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Puzzling out and testing new ways to improve the efficiency of cadmium telluride (CdTe) polycrystalline thin-film photovoltaic materials is a typical day in the life of National Renewable Energy Laboratory (NREL) research scientists Matthew Reese and Craig Perkins. Like any good puzzlers, they bring curiosity and keen observation to the task. These skills led them, over time, to make an intriguing observation. In fact, their discovery may prove to be a boon for the next generation of several different types of thin-film solar cells.

When fragments of solar cell material are crystallized together, or “grown” — think of a piece of rock candy growing in layers in a cup of sugar — they create a polycrystalline solar cell. With many layers come many surfaces, where one layer ends and another begins. These surfaces can cause defects that restrict the freedom of electrons to move, reducing the cell’s efficiency. As the cells are grown, researchers can introduce specific compounds that minimize the loss of electrons at these defects, in a process called “passivation.”

Reese, Perkins, and Colorado School of Mines doctoral student Deborah McGott noticed that the three-dimensional (3D) CdTe solar cells’ surfaces appeared to be covered in a very thin, two-dimensional (2D) layer that naturally eliminated surface defects. This 2D passivation layer forms in sheets on the 3D light-absorbing layer as the cell is growing, in a standard processing technique that is used around the globe. Despite the ubiquity of this 2D passivation layer, it had not been observed or reported in the research literature. Reese, Perkins, and McGott believed 2D passivation was also occurring naturally in other thin-film solar cells, like copper indium gallium selenide (CIGS) and perovskite solar cells (PSCs). They realized that this observation could lead to the development of new methods to improve the performance of many types of polycrystalline thin-film cells.

To confirm their hypothesis, they discussed it with NREL colleagues in the CdTeCIGS, and PSC research groups. Through many informal discussions involving coffee, hallway chats, and impromptu meetings, Reese, Perkins, and McGott arrived at an “aha” moment. Their CdTe and CIGS colleagues confirmed that, while their research communities were not generally trying to perform 2D surface passivation in the 3D light-absorbing layer, it was, in fact, occurring. The PSC researchers said that they had noticed a 3D/2D passivation effect and were beginning to intentionally include compounds in device processing to improve performance. The “aha” moment took on even more significance.

“One of the unique things about NREL is that we have large groups of experts with different pools of knowledge working on CdTe, CIGS, and PSC technologies,” Reese said. “And we talk to each other! Confirming our hypothesis about naturally occurring 3D/2D passivation with our colleagues was easy because we share the successes and setbacks of our diverse research in an ongoing, informal, and collaborative way. We learn from each other. It is not something that typically happens in academic or for-profit-based polycrystalline thin-film solar cell research, where information is closely held, and researchers tend to remain siloed in their specific technology.”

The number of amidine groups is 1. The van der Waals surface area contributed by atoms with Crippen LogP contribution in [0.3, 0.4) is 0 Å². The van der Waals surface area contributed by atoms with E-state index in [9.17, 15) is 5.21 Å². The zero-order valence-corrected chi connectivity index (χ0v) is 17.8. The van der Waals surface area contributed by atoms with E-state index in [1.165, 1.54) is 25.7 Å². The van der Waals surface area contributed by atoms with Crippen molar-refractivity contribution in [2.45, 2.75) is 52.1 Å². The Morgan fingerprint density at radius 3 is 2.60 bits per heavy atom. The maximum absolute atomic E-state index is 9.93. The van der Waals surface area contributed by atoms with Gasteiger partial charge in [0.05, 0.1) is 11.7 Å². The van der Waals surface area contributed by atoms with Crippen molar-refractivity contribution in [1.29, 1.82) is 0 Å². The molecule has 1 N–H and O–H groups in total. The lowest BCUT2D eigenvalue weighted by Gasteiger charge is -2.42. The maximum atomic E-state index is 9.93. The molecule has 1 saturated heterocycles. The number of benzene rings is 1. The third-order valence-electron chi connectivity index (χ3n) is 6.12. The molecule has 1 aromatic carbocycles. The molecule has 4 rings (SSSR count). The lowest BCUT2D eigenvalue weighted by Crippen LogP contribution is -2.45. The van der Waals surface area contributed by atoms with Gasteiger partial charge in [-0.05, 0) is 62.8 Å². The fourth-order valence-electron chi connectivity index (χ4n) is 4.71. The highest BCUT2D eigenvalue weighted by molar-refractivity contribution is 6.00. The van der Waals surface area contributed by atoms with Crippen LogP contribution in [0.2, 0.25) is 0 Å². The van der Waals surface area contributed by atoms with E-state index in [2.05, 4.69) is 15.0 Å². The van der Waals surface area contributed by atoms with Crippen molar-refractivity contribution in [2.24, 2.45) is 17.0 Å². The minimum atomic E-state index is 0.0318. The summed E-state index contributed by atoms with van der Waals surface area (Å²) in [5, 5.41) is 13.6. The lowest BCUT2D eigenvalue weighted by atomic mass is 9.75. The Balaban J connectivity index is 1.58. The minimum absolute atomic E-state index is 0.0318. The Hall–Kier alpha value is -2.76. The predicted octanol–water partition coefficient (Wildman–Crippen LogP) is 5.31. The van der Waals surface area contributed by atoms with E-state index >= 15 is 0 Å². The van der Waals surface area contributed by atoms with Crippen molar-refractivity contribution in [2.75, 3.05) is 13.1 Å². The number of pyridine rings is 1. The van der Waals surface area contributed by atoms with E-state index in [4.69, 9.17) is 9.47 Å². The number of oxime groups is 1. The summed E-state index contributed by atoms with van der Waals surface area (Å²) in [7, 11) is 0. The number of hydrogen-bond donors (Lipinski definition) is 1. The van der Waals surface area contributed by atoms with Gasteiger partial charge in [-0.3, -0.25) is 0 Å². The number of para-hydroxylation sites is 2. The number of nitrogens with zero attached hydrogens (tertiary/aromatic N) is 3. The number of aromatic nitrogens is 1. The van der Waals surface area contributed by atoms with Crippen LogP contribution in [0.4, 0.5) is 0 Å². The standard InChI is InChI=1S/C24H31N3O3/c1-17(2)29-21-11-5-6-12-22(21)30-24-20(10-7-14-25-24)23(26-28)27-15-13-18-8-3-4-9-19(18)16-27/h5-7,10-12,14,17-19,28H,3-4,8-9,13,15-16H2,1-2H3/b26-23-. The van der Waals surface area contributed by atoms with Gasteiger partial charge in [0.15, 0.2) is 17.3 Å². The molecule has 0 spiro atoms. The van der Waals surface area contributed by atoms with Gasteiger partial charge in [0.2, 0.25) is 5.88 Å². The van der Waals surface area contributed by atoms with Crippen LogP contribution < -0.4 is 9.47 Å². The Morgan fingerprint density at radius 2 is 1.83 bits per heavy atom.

The details of Reese, Perkins, and McGott’s discovery are presented in the article “3D/2D passivation as a secret to success for polycrystalline thin-film solar cells,” published in the journal Joule.

Supporting Evidence in the Literature

To confirm their findings, McGott conducted an extensive literature search and found considerable supporting evidence. The literature confirmed the presence of passivating 2D compounds in each of the CdTe, CIGS, and PSC technologies. No mention was made, however, of the 2D compounds’ ability to improve device performance in CdTe and CIGS technologies. While many articles on PSC technologies noted the naturally occurring 3D/2D passivation effect and discussed efforts to intentionally include specific compounds in device processing, none suggested that this effect might be active in other polycrystalline thin-film photovoltaic technologies.

Polycrystalline thin-film solar cells are made by depositing thin layers, or a thin film, of photovoltaic material on a backing of glass, plastic, or metal. Thin-film solar cells are inexpensive, and many people are familiar with their more unique applications. They can be mounted on curved surfaces — to power consumer goods, for example — or laminated on window glass to produce electricity while letting light through. The largest market for thin-film solar cell applications, however, is for CdTe thin film on rigid glass to make solar modules. CdTe modules are deployed at utility scale, where they compete directly with conventional silicon solar modules. Currently, commercial thin-film modules are generally less efficient than the best single crystal silicon solar modules, making performance improvements a high priority for polycrystalline thin-film researchers.

Key Properties of 2D Materials

Reese, Perkins, and McGott’s team used surface science techniques combined with crystal growth experiments to show that the 2D layers existed at and passivated 3D absorber surfaces in the three leading polycrystalline thin-film photovoltaic technologies. They then analyzed the key properties of successful 2D materials and developed a set of principles for selecting passivating compounds.

Finally, the team outlined key design strategies that will allow 3D/2D passivation to be employed in polycrystalline thin-film photovoltaic technologies more generally. This is particularly important because each 3D material requires a specific passivation approach.

The literature results, combined with lab-based observations, show that 3D/2D passivation may be the secret to success in enabling next-generation thin-film solar cells, particularly if researchers freely share the knowledge developed for each technology. The lack of 3D/2D passivation may even shed light on the stalled performance improvements of some polycrystalline technologies such gallium arsenide. By drawing parallels between the three technologies, Reese, Perkins, and McGott hope to demonstrate how the knowledge developed in each can — and should — be leveraged by other technologies, an approach that is seldom seen in polycrystalline thin-film solar cell research.